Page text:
Why wouldn't you?
Of course, not all investments are suitable for owning in an IRA. Limited partnerships such as Enterprise Products Partners (NYSE: EPD  ) and Atlas Pipeline Partners (NYSE: APL  ) can create something called unrelated business taxable income, or UBTI. If an IRA receives $1,000 of it in a year, the IRA will owe income tax on that UBTI. That's not exactly the end of the world, but it does somewhat defeat the purpose of having an IRA in the first place.

On the flip side, municipal bonds often offer tax-free income without needing to be held in an IRA. As a result, most of the benefits of IRAs aren't all that beneficial for municipal-bond investments such as iShares National Municipal Bond (NYSE: MUB  ) . Since IRA contributions are limited, it's generally a good idea to save that limited room in your portfolio for investments that can genuinely benefit from being there.

If it's right, now's the time
If your income is too high to directly contribute to a Roth IRA, and if you don't already have a large traditional IRA, then now's your chance to get in through the back door. The long-term benefits of a Roth IRA can now be yours.

At the time of publication, Fool contributor Chuck Saletta owned no shares of any stock or fund mentioned in this article. Motley Fool newsletter services have recommended Enterprise Products Partners. Try any of our Foolish newsletter services free for 30 days. We Fools don't all hold the same opinions, but we all believe that considering a diverse range of insights makes us better investors. The Motley Fool has a disclosure policy.


Read/Post Comments (3) | Recommend This Article (11)

Comments from our Foolish Readers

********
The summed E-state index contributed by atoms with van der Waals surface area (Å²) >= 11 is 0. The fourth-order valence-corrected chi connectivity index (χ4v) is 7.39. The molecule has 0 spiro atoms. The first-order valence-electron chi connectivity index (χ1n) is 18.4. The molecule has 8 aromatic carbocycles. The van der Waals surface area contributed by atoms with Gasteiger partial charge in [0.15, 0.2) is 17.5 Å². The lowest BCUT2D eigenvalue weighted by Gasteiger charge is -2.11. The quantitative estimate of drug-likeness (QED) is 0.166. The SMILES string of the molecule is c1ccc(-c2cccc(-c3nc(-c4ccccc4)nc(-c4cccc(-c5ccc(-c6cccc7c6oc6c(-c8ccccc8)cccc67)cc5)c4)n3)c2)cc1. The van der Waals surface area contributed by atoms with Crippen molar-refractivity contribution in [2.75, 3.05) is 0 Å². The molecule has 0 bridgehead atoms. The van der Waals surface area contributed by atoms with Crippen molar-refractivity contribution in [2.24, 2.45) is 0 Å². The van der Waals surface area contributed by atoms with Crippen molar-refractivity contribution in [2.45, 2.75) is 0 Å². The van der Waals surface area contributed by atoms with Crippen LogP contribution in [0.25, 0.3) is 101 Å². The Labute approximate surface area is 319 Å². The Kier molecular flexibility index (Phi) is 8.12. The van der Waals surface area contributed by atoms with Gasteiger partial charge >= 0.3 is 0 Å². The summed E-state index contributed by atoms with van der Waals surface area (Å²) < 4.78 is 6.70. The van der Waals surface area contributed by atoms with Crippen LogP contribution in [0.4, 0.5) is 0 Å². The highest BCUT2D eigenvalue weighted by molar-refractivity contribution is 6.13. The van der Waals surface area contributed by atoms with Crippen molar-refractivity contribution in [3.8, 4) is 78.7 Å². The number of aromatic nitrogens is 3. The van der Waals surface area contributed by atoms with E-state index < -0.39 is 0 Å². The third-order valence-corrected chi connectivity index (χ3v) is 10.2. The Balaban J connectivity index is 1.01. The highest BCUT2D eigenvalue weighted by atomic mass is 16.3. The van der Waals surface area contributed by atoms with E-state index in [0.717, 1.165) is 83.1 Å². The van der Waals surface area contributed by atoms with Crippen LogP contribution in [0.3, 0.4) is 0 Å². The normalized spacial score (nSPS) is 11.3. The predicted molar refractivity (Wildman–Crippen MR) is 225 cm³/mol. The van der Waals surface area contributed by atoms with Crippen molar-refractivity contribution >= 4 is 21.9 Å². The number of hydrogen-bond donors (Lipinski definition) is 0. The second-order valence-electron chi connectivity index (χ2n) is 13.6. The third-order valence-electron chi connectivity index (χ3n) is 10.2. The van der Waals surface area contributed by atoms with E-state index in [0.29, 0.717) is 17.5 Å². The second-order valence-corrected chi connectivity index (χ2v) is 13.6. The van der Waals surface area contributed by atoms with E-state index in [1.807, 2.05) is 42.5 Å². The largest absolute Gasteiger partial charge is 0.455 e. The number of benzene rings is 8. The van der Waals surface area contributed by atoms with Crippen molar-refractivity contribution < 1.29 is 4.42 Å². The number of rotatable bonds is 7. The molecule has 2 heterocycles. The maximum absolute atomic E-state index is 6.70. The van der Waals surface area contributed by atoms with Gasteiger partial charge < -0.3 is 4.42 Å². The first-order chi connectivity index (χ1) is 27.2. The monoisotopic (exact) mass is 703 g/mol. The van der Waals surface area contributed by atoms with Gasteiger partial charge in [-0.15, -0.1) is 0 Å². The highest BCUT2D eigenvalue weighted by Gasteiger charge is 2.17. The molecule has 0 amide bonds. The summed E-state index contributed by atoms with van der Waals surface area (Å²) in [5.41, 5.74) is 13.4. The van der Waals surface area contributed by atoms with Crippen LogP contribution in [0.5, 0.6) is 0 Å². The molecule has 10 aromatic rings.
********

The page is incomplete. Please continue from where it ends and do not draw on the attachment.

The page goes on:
Help us keep this a respectfully Foolish area! This is a place for our readers to discuss, debate, and learn more about the Foolish investing topic you read about above. Help us keep it clean and safe. If you believe a comment is abusive or otherwise violates our Fool's Rules, please report it via the Report this Comment Report this Comment icon found on every comment.

  • Report this Comment On May 23, 2011, at 12:08 PM, cfig09 wrote:

    Can this conversion be made in the same tax year the non-deductable traditional IRA is opened?

  • Report this Comment On May 23, 2011, at 7:50 PM, TMFBigFrog wrote:

    Hi cfiq09,

    Yes -- assuming all the rules surrounding contributions are met, it is possible to open and fund a non-deductable traditional IRA and then immediately convert it to a Roth IRA.

    -Chuck

    Inside Value Home Fool

  • Report this Comment On April 13, 2012, at 5:57 PM, gspielman wrote:

    Can you avoid having to pay conversion taxes on any other deductible (pre-tax) IRA accounts by transferring them into a 401k plan? That way you would only have to worry about any earnings on the non-deductible IRA between the time it was established and the conversion to a ROTH IRA.

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Chuck Saletta
TMFBigFrog

Chuck Saletta has been a regular Fool contributor since 2004. His investing style has been inspired by Benjamin Graham's Value Investing strategy. Chuck also can be found on the "Inside Value" discussion boards as a Home Fool.